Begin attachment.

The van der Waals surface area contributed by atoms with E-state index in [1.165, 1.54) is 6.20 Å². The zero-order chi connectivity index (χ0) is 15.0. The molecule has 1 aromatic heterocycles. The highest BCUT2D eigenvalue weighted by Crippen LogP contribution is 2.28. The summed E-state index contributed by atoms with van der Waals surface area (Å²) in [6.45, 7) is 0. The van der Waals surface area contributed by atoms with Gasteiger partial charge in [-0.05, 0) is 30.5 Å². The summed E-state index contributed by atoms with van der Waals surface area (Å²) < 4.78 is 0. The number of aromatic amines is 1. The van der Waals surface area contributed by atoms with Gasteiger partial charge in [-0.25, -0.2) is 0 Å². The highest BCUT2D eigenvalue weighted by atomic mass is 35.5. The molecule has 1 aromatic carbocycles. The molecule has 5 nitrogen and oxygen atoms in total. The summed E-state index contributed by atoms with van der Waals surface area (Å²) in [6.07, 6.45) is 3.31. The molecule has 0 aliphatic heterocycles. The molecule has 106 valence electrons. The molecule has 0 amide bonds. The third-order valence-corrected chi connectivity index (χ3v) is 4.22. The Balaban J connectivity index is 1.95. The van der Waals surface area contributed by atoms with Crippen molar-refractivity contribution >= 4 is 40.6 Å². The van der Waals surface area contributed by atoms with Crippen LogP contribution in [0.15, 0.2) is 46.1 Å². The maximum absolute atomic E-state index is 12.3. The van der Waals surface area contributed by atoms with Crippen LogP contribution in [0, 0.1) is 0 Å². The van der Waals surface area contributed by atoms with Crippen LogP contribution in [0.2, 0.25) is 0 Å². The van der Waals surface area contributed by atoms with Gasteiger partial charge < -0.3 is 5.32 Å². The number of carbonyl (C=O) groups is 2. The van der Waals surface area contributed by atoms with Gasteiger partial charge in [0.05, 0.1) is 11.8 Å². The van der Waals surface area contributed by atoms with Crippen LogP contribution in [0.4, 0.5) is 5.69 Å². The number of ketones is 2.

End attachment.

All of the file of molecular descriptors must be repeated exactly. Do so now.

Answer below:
The van der Waals surface area contributed by atoms with E-state index in [1.165, 1.54) is 6.20 Å². The zero-order chi connectivity index (χ0) is 15.0. The molecule has 1 aromatic heterocycles. The highest BCUT2D eigenvalue weighted by Crippen LogP contribution is 2.28. The summed E-state index contributed by atoms with van der Waals surface area (Å²) in [6.45, 7) is 0. The van der Waals surface area contributed by atoms with Gasteiger partial charge in [-0.05, 0) is 30.5 Å². The summed E-state index contributed by atoms with van der Waals surface area (Å²) < 4.78 is 0. The number of aromatic amines is 1. The van der Waals surface area contributed by atoms with Gasteiger partial charge in [-0.25, -0.2) is 0 Å². The highest BCUT2D eigenvalue weighted by atomic mass is 35.5. The molecule has 1 aromatic carbocycles. The molecule has 5 nitrogen and oxygen atoms in total. The summed E-state index contributed by atoms with van der Waals surface area (Å²) in [6.07, 6.45) is 3.31. The molecule has 0 aliphatic heterocycles. The molecule has 106 valence electrons. The molecule has 0 amide bonds. The third-order valence-corrected chi connectivity index (χ3v) is 4.22. The Balaban J connectivity index is 1.95. The van der Waals surface area contributed by atoms with Crippen molar-refractivity contribution >= 4 is 40.6 Å². The van der Waals surface area contributed by atoms with Crippen LogP contribution in [0.15, 0.2) is 46.1 Å². The maximum absolute atomic E-state index is 12.3. The van der Waals surface area contributed by atoms with Crippen LogP contribution in [0, 0.1) is 0 Å². The van der Waals surface area contributed by atoms with Crippen LogP contribution in [0.2, 0.25) is 0 Å². The van der Waals surface area contributed by atoms with Gasteiger partial charge < -0.3 is 5.32 Å². The number of carbonyl (C=O) groups is 2. The van der Waals surface area contributed by atoms with Gasteiger partial charge in [0.05, 0.1) is 11.8 Å². The van der Waals surface area contributed by atoms with Crippen LogP contribution in [0.4, 0.5) is 5.69 Å². The number of ketones is 2.